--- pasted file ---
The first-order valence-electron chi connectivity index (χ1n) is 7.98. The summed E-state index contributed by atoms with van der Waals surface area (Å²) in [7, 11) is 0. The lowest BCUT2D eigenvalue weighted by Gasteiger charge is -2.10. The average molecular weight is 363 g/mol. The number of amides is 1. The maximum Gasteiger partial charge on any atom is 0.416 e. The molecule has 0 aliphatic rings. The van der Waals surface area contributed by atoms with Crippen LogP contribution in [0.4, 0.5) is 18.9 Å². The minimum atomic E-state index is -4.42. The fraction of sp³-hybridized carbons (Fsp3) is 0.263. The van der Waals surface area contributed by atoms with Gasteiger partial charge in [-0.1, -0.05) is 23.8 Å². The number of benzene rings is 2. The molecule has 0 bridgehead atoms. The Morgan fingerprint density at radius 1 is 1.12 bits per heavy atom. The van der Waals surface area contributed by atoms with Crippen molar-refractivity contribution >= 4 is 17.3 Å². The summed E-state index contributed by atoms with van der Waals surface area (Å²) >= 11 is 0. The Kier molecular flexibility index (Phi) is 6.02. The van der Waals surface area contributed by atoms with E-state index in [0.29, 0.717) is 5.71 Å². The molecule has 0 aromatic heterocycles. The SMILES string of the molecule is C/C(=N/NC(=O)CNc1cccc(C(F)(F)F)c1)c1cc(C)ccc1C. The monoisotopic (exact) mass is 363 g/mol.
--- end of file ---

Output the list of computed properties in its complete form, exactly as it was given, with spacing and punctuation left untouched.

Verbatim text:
The first-order valence-electron chi connectivity index (χ1n) is 7.98. The summed E-state index contributed by atoms with van der Waals surface area (Å²) in [7, 11) is 0. The lowest BCUT2D eigenvalue weighted by Gasteiger charge is -2.10. The average molecular weight is 363 g/mol. The number of amides is 1. The maximum Gasteiger partial charge on any atom is 0.416 e. The molecule has 0 aliphatic rings. The van der Waals surface area contributed by atoms with Crippen LogP contribution in [0.4, 0.5) is 18.9 Å². The minimum atomic E-state index is -4.42. The fraction of sp³-hybridized carbons (Fsp3) is 0.263. The van der Waals surface area contributed by atoms with Gasteiger partial charge in [-0.1, -0.05) is 23.8 Å². The number of benzene rings is 2. The molecule has 0 bridgehead atoms. The Morgan fingerprint density at radius 1 is 1.12 bits per heavy atom. The van der Waals surface area contributed by atoms with Crippen molar-refractivity contribution >= 4 is 17.3 Å². The summed E-state index contributed by atoms with van der Waals surface area (Å²) >= 11 is 0. The Kier molecular flexibility index (Phi) is 6.02. The van der Waals surface area contributed by atoms with E-state index in [0.29, 0.717) is 5.71 Å². The molecule has 0 aromatic heterocycles. The SMILES string of the molecule is C/C(=N/NC(=O)CNc1cccc(C(F)(F)F)c1)c1cc(C)ccc1C. The monoisotopic (exact) mass is 363 g/mol.